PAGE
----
"Africa is, indeed, coming into fashion." - Horace Walpole (1774)

12.03.2006

love will keep us together

The Post has a series of pieces on the topic: "George W. Bush: What Will History Say?" Here are my thoughts on those pieces, based mostly on my opinion of the pieces' authors:
  • I like Douglas Brinkley. I've heard him speak. He's a great historian and an engaging writer. And he's right that Bush won't go down as the worst American president ever.
  • I don't like Michael Lind. His book was so bad I couldn't finish it. As for his assessment that W. is the 5th-worst president, he's not being fair to Madison, because he's looking at 1812 America, a place where security was relatively scarce, through the lens of later history. And I don't like Michael Lind.
  • Eric Foner is a good historian. I think he's overdoing it a bit, but what else would you expect from someone who teaches at Columbia?
  • I've never heard of Vincent J. Cannato. He has a cool name. And he's right to argue that it's way too soon to decide about W's legacy.

As for me, I agree with Cannato and Brinkley that it's too early to really decide. I also think you have to clarify what you mean by "worst president ever." If you measure it in terms of general ineffectiveness, W won't be anywhere near, say, William Henry Harrison. If, however, you measure on the basis of realtive policy successes and failures, he's in trouble.

2 Comments:

Blogger Michael Westmoreland-White said...

I'm surprised that Brinkley has jumped on the (absolutely false) bandwagon that gives Ronnie Ray-gun credit for the collapse of the USSR and the end of the Cold War. That was brought about by (a) Kremlin incompetence and corruption, (b)Afghanistan as the USSR's Vietnam, (c) indigenous nonviolent movements for democracy throughout the Warsaw Pact at a time when the USSR could not afford to go rushing off and crush all of them like they did the Prague Spring in Czechoslovakia 1968. What Reagan gave us was 2 recessions in 8 years, dozens of indicted people in his cabinet for corruption, Iran-Contra, and numerous times of coming within seconds of global nuclear war.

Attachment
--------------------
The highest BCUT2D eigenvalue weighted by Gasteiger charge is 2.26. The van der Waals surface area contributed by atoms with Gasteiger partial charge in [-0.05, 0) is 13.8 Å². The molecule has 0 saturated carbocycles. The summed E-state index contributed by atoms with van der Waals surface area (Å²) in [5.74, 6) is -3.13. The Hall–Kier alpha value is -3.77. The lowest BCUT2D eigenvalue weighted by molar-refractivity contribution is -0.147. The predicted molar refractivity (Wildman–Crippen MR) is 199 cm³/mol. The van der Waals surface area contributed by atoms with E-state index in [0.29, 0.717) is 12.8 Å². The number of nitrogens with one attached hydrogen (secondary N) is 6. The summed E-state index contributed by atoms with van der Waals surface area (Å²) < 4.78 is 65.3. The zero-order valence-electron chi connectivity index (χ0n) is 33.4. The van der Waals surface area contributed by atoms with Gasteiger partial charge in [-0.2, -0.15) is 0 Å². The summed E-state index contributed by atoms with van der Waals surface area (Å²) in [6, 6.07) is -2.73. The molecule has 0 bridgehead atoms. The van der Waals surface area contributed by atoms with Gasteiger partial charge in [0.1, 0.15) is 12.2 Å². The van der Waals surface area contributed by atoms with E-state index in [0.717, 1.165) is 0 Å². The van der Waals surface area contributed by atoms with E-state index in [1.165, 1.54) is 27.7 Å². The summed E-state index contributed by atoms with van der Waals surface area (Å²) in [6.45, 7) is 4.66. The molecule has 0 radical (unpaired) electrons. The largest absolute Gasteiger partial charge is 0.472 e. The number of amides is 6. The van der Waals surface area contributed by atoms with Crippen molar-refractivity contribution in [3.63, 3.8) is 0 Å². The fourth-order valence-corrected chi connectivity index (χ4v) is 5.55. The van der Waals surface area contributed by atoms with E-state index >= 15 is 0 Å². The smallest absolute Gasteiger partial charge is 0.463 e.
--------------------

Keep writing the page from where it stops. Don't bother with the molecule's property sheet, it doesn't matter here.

Madison, the great architect of the Republic was a much better president than Lind says, although better in other roles than as president.

I think Bush is very near the bottom. And no wonder, he's nearly brain-dead, was never really elected, and follows whatever Cheney wants.

Sunday, December 03, 2006 9:28:00 PM

 
Blogger texasinafrica said...

Michael,

I'm no fan of Ronald Reagan (mainly due to what his policies did to the working and non-working poor), but I think most historians and political scientists (even the ones who hate him) now agree that Reagan's recognition of Soviet weaknesses and his decision to treat Gorbachev as an ally and not a flat-out enemy ("evil empire" rhetoric nonwithstanding) had a lot to do with ending the Cold War peacefully.

At any rate, we'll have to wait and see how history judges W. Truman was pretty unpopular at the end of his term, but he's awfully popular today.

Sunday, December 03, 2006 11:19:00 PM

 

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